Derek Winnert


This article was written on 22 Oct 2017, and is filled under Uncategorized.

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The Death of Stalin **** (2017, Steve Buscemi, Jeffrey Tambor, Simon Russell Beale, Michael Palin, Jason Isaacs, Andrea Riseborough, Olga Kurylenko) – Movie Review

Co-writer/ director Armando Iannucci’s bold, clever and funny biographical comedy drama follows the chaos in Russia as the advisors of evil dictator Stalin (Adrian McLoughlin) battle for power on his unexpected death. Extraordinarily, it is based on a comic book – The Death of Stalin by Fabien Nury and Thierry Robin – as well as an original screenplay by Nury. Comic is an odd word for this material. I think it is what people call gallows humour. People actually die in this comedy, other than Stalin that is.

So it is a forcefully dark-toned political comedy, realised with some tremendous, well-judged, full-on comedic performances, with Steve Buscemi as Nikita Khrushchev, Jeffrey Tambor as Georgy Malenkov, Simon Russell Beale as Lavrentiy Beria and Michael Palin as Vyacheslav Molotov outstanding. Luckily, you really don’t have to have heard of these Russian folks to appreciate the comedy.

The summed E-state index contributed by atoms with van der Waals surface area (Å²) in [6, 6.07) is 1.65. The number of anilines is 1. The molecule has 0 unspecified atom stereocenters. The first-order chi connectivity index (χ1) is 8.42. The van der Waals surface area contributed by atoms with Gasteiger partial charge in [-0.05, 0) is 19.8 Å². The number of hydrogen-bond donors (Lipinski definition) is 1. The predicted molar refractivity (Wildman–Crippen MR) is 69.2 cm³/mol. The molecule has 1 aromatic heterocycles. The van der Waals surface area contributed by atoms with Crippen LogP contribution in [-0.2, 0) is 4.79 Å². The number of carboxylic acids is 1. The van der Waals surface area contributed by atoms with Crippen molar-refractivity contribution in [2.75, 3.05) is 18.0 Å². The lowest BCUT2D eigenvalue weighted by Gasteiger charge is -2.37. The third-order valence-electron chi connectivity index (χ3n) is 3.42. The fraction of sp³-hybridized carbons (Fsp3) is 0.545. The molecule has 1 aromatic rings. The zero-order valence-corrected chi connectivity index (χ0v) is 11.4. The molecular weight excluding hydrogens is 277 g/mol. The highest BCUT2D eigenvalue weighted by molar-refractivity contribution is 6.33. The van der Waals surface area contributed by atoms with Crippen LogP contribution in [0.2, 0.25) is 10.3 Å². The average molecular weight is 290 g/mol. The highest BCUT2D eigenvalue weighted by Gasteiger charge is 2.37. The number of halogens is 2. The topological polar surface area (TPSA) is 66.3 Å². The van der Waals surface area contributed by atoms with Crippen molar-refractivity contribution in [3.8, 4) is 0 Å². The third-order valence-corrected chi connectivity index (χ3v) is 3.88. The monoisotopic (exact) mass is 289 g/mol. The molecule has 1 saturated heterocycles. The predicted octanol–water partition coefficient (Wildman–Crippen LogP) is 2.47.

It’s all about the casting, performing and above all the script, all of which are generally very good, some brilliant, with more hits than misses. Some of the casting and performances fall well short of perfect, but others are just great. It might just be to taste, but Jason Isaacs seems to misjudge his over-played turn as military man Georgy Zhukov, while Andrea Riseborough and Rupert Friend are awkward as Svetlana and Vasily Stalin. And Paddy Considine has the bad luck to have a largely serious role as Comrade Andryev, which he plays largely seriously – well somebody has to.

I’m not sure why there are Americans in the cast, but they just mingle in and get on with it. Never thought of Khrushchev as being particularly American – he’ll probably be turning over in his grave at the idea – but Buscemi is pretty darned brilliant. It’s also rewarding to find the 74-year-old Palin back doing edgy comedy, and doing it so well.

Despite a few misfiring gags and moments, maybe the odd taste and judgement call flaw, the script by Iannucci, David Schneider, Ian Martin and Peter Fellows is a very good one indeed. Hey, sometimes it is hysterical. You can pick away at flaws in this enterprising enterprise, but, all in all, miraculously, it works, and that must be largely to Iannucci’s herculean efforts to hold on to it and hold it all together. He keeps it moving, never lets it flag or run into over-time, and edits it fast and hard. Good job, Mr Iannucci!

He managed to get nominated for the Platform Prize at Toronto International Film Festival (2017). Now that’s pretty funny! Platforms giving a prize now? Is it Platform 9 3/4?

© Derek Winnert 2017 Movie Review

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